Scientists have disclosed genetic changes that cause rapid fish evolution due to intense harvesting for the first time – changes that beforehand had been invisible to researchers.
Over recent decades, many commercially harvested fish have grown slower and matured earlier, which can interpret into lower yields and a decreased resilience to overexploitation. Scientists have long suspected fast evolutionary change in fish is caused by intense harvest pressure.
“Most people consider evolution as a very slow course of that unfolds over millennial time scales, but evolution can occur very quickly,” stated lead creator Nina Overgaard Therkildsen, professor of conservation genomics at Cornell University.
The paper, “Contrasting Genomic Shifts Underlie Parallel Phenotypic Evolution in Response to Fishing,” was published in Science.
In closely exploited fish shares, fishing almost always targets the most significant individuals.
“Slower-rising fish will be smaller and escape the nets higher, thereby having a higher chance of transferring their genes on to the next generations. This way, fishing could cause a rapid evolutionary change in growth charges and different traits,” Therkildsen said. “We see many indications of this effect in wild fish stocks, but nobody has known what the underlying genetic changes have been.”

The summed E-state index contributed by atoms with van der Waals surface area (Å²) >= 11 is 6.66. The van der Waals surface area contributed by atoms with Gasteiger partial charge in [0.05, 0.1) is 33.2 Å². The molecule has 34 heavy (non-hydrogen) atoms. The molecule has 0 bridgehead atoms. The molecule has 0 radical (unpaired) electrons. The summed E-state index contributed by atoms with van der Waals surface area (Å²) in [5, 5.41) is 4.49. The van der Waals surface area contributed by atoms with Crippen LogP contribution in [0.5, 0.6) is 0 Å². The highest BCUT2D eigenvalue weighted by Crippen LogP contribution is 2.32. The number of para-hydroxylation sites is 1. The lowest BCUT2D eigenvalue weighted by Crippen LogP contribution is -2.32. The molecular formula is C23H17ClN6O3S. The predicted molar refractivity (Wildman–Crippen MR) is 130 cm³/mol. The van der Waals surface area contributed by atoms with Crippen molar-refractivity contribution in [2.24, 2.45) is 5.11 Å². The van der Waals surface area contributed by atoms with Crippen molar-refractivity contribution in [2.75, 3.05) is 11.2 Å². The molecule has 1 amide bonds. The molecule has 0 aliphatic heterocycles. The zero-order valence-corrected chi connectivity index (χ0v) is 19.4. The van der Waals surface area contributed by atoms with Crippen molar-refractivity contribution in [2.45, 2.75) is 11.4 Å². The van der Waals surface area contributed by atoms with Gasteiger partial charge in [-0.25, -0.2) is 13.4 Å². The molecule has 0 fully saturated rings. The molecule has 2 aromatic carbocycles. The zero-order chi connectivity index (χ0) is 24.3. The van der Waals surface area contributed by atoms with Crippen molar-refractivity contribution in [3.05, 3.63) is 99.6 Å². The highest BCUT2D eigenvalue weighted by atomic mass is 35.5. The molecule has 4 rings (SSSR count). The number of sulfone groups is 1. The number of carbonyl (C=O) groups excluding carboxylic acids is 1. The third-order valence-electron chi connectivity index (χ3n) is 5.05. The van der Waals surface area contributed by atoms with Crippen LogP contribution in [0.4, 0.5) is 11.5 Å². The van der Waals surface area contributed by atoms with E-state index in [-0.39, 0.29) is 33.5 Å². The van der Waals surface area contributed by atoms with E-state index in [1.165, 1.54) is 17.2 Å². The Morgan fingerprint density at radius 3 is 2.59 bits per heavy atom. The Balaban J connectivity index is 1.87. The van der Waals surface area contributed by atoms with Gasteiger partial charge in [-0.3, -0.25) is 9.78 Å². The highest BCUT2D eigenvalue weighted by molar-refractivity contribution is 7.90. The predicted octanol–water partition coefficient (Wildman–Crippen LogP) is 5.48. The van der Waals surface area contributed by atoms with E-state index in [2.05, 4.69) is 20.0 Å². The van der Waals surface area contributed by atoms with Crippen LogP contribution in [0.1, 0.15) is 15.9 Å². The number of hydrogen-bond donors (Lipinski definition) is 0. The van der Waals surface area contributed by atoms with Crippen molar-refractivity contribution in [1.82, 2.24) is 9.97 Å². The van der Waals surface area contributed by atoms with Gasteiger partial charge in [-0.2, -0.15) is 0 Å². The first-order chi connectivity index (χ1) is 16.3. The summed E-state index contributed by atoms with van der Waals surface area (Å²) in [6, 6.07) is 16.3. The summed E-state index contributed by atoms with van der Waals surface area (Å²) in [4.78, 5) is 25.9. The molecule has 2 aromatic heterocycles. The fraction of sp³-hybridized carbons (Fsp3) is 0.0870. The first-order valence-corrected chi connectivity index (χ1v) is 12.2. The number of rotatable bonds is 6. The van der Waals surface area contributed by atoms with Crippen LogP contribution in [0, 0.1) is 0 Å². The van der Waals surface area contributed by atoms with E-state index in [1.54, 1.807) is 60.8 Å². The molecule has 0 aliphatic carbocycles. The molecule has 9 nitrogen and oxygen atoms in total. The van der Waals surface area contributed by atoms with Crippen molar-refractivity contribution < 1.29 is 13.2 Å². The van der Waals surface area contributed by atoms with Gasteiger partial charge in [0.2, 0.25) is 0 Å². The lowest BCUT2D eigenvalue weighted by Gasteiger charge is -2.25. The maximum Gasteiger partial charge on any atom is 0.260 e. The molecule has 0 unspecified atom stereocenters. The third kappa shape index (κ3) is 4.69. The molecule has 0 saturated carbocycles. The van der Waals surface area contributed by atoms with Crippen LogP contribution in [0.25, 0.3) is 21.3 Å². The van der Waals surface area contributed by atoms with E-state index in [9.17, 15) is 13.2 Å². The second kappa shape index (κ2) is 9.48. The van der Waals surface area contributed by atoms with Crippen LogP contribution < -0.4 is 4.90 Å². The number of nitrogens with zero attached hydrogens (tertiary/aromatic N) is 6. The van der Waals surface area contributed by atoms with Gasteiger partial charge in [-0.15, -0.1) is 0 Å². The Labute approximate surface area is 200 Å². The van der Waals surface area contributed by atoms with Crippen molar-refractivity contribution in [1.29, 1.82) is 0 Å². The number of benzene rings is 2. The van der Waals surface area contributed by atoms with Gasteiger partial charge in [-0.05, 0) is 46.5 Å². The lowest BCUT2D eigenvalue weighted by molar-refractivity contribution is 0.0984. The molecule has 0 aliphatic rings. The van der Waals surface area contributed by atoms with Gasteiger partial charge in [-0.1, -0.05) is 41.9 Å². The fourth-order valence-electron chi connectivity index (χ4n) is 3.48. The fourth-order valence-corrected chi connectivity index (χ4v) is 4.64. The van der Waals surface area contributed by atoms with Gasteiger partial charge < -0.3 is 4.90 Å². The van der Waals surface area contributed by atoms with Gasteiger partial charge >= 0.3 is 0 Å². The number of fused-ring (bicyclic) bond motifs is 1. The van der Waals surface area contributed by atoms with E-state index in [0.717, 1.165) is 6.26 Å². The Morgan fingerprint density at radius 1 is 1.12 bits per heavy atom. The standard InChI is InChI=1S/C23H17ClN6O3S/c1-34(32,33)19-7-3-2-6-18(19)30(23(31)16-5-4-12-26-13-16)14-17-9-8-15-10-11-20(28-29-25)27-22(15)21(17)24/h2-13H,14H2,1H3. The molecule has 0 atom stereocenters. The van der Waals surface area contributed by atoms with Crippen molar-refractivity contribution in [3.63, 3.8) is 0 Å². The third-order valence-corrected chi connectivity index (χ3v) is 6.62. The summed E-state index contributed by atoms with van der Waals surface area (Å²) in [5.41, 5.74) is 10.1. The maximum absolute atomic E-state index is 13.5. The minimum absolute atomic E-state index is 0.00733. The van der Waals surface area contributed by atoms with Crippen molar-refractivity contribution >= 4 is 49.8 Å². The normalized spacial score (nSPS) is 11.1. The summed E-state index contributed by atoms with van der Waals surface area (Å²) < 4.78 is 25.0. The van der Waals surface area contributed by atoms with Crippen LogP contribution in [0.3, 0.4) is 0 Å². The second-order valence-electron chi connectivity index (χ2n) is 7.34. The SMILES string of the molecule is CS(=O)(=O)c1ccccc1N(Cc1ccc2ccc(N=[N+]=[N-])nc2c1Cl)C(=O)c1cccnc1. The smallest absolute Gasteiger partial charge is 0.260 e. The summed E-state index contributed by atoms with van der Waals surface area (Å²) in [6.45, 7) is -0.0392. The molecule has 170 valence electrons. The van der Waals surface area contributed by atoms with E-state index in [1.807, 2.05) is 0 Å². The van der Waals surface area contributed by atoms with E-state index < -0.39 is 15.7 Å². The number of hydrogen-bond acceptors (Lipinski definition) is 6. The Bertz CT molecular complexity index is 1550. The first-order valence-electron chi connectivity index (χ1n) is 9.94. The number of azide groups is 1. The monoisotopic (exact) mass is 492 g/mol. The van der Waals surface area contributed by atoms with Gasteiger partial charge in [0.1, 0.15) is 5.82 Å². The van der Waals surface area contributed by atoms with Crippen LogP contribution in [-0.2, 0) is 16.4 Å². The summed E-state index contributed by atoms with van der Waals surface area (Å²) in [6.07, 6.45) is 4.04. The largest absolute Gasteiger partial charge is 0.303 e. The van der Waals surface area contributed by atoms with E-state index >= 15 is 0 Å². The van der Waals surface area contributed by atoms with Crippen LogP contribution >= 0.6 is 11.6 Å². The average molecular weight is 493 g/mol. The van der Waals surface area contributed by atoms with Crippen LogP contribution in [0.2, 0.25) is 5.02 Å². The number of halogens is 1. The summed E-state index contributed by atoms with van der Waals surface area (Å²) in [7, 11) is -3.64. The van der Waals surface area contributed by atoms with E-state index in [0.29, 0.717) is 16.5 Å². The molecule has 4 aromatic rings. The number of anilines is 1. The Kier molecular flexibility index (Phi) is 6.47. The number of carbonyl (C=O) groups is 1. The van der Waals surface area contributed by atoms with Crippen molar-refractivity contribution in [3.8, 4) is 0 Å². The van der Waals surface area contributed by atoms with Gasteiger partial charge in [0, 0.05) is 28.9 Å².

After only four generations, the harvesting had led to an evolution of an almost two-fold difference in adult size between the teams. Therkildsen and her staff sequenced the total genome of nearly 900 of those fish to examine the DNA-level changes liable for these striking shifts.
Surprisingly, these significant shifts only occurred in a number of the populations, based on the new paper. This means there were multiple genomic options for the fish in this experiment to get both more substantial or smaller.
Research like this may assess human impacts and enhance humanity’s understanding of “the speed, consequences, and reversibility of complex adaptations as we continue to sculpt the evolutionary trajectories of the species around us,” Therkildsen mentioned.